Wasn't Newtonian physics good enough for a long time? No doubt someday we'll get something that replaces Relativity, or more accurately, refines it to explain those small observed differences. That's not a bad thing; indeed, just as relativity opened up all kinds of new applications such as nuclear power, a more precise understanding of the universe could give us untold new power.

(Note: by "us," I mean the gigantic monied interests that will probably lock up whatever inventions they create using this new science with obnoxious patents, and other means to keep it in their pockets for as long as possible. Us as in humanity, not us as in you and me.)

SUBSPACE !!! (4, Funny)

freedom_india (780002) | about 10 years ago | (#10028107)

This confirms the existence of Subspace and we're waiting for the Bord to open up a Subspace Tetrion Matrix Wormhole to assimilate us.

Where is Capn' Picard when he is needed

Re:SUBSPACE !!! (0, Offtopic)

Burlyslayer (598366) | about 10 years ago | (#10028163)

Yea, the tought of a giant Bord comming trough Subspace is really keeping me awake at night :) P.S. Anyone got a gmail account left I'm starting to get a little curious => *nickname*@pandora.be Greets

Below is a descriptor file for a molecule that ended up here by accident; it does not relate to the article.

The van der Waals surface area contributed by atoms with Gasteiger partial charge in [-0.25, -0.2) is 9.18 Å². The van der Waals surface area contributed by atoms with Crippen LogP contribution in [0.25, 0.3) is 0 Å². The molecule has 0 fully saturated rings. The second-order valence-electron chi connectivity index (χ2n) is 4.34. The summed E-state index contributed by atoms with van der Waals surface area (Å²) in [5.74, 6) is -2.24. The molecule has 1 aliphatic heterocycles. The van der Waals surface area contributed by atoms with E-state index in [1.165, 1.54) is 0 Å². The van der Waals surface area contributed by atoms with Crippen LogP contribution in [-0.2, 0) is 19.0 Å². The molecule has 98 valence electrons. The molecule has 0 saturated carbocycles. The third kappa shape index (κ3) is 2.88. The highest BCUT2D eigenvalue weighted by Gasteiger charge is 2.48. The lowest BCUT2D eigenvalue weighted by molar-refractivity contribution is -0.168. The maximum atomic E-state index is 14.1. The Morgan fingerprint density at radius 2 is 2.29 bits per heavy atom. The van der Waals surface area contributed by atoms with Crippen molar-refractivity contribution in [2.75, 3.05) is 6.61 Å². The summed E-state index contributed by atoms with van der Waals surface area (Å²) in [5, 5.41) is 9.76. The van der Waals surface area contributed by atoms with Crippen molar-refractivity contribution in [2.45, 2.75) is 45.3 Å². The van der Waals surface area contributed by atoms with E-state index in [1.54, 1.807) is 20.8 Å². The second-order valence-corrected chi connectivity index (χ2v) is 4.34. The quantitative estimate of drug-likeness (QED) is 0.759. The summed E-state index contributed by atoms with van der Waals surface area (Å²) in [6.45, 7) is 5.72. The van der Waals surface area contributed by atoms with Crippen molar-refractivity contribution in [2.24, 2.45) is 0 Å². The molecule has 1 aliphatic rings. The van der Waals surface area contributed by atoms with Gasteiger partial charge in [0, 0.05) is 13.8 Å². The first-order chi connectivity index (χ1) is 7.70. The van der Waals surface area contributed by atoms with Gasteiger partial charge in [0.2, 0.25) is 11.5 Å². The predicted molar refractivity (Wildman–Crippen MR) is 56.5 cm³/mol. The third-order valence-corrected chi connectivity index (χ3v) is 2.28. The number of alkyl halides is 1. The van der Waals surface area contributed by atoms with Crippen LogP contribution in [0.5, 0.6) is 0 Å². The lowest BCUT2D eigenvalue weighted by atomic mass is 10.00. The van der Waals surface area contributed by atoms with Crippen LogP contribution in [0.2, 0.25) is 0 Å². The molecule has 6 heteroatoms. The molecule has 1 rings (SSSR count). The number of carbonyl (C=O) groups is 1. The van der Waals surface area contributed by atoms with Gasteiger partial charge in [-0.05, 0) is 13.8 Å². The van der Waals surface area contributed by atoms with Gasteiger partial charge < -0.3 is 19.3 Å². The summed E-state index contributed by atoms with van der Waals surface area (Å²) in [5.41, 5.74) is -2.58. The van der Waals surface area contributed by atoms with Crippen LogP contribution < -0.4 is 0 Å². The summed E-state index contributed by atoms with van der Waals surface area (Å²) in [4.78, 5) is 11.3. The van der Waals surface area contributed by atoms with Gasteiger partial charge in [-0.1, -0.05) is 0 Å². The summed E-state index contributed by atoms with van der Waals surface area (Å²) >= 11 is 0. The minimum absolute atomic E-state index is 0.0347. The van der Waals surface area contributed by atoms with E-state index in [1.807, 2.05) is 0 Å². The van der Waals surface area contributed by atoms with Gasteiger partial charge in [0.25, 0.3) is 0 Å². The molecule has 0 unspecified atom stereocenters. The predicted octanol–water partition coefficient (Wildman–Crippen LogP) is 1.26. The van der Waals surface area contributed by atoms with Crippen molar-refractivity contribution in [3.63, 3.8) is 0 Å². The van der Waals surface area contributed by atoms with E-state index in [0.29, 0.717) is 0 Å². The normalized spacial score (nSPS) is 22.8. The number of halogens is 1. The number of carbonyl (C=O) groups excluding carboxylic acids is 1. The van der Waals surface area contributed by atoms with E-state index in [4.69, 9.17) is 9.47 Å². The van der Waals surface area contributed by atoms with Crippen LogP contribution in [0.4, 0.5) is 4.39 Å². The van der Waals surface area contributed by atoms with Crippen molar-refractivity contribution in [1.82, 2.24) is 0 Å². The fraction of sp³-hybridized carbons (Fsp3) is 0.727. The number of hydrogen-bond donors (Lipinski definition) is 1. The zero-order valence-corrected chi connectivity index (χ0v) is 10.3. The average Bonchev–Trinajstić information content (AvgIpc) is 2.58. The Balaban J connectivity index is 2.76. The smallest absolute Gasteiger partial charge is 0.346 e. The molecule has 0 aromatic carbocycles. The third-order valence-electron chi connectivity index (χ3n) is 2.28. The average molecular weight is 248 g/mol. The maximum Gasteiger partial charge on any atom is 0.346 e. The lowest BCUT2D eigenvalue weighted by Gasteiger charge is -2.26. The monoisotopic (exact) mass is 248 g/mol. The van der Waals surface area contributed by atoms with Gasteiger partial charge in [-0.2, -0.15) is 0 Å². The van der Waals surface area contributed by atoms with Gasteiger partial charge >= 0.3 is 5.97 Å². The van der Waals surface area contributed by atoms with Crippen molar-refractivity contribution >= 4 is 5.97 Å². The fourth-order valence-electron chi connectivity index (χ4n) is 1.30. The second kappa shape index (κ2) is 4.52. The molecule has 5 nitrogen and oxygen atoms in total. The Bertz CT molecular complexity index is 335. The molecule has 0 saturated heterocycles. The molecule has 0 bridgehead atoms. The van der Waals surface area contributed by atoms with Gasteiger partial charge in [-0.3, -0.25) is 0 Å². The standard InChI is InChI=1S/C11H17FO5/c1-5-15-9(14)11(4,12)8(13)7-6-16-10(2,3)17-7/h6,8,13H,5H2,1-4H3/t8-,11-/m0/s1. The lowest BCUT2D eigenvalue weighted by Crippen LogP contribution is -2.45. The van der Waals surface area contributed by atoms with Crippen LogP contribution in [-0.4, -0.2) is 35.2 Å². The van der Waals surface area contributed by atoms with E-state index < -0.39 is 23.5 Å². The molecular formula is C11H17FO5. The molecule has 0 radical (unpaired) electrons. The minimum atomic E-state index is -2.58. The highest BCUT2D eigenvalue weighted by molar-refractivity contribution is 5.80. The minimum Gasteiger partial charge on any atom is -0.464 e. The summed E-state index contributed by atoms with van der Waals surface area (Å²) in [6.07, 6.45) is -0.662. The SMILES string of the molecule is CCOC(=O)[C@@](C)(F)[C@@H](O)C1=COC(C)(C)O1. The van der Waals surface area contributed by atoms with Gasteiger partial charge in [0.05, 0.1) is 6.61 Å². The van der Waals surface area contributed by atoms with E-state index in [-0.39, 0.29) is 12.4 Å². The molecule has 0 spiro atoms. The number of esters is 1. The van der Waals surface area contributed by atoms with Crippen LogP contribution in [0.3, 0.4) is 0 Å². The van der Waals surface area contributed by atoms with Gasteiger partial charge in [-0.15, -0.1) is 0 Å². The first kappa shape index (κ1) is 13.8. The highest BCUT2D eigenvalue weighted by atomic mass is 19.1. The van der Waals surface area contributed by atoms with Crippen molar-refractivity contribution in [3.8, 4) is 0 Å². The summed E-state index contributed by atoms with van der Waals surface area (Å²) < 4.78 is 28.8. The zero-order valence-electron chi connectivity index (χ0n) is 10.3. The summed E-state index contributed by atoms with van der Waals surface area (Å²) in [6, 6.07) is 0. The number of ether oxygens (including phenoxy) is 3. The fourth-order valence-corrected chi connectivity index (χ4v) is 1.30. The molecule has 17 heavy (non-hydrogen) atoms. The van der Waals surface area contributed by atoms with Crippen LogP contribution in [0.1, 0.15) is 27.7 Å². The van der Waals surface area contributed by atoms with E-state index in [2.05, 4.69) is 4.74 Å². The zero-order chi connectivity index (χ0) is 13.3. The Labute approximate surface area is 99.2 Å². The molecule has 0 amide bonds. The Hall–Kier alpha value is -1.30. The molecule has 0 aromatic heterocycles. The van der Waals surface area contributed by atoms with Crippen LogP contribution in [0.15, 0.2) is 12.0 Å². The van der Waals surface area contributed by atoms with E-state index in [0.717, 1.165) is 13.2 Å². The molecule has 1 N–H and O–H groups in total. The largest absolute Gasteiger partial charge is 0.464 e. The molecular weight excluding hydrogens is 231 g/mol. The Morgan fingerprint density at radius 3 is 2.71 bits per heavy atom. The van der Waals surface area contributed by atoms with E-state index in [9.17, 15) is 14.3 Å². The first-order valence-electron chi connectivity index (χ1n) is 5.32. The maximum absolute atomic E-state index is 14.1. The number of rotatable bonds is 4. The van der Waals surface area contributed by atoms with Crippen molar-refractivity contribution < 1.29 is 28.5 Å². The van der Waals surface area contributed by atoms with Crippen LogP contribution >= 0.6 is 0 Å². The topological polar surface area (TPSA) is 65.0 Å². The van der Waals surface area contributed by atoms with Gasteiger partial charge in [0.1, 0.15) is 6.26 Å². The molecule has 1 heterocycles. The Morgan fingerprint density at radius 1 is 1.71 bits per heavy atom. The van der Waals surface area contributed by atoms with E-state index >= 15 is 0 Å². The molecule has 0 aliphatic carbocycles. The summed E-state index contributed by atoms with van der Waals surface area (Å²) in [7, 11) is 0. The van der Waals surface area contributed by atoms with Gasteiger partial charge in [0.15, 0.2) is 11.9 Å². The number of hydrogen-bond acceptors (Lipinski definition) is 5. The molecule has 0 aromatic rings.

Re:SUBSPACE !!! (4, Funny)

Marxist Hacker 42 (638312) | about 10 years ago | (#10028213)

Look out for that BORD! It's big and flat! And hey, what's that black humanoid thing on it? A Borg you say? RESISTANCE IS FUTILE!

Re:SUBSPACE !!! (0)

Anonymous Coward | about 10 years ago | (#10028229)

RESISTANCE IS FUTILE!

From the looks of it, so are your attempts to lose your virginity.

Re:SUBSPACE !!! (0)

Anonymous Coward | about 10 years ago | (#10028428)

Beam me a Bord, Scottie!

Re:SUBSPACE !!! (3, Funny)

Samlind1 (667119) | about 10 years ago | (#10028284)

The Bord are already with us, and in fact spend most of their workday reading the forums and posting on /.

Re:SUBSPACE !!! (0)

Anonymous Coward | about 10 years ago | (#10028443)

oh no! not the Bord! Giant 2x4s from space!

Gravitation Anomaly (4, Funny)

Anonymous Coward | about 10 years ago | (#10028111)

My wife had one of these after she went in for breast augmentation...

Re:Gravitation Anomaly (0)

Anonymous Coward | about 10 years ago | (#10028317)

A lesson in applied physics well learned then...

Re:Gravitation Anomaly (0)

Anonymous Coward | about 10 years ago | (#10028378)

Prove it.

Anomaly in Gravity During Sun Eclipses? (2, Insightful)

RAMMS+EIN (578166) | about 10 years ago | (#10028112)

You mean that the sun and the moon together pull stronger than the sun alone?

Re:Anomaly in Gravity During Sun Eclipses? (4, Informative)

Anonymous Coward | about 10 years ago | (#10028151)

Yes. Syzygy is when the Earth, moon, and the sun are all lined up. Spring tides occur at this time. Spring tides are unusally high tides that occur during syzygy.

Re:Anomaly in Gravity During Sun Eclipses? (3, Funny)

Steve Franklin (142698) | about 10 years ago | (#10028300)

Now there's a scrabble word if ever I saw one!

Re:Anomaly in Gravity During Sun Eclipses? (1)

Martin Blank (154261) | about 10 years ago | (#10028448)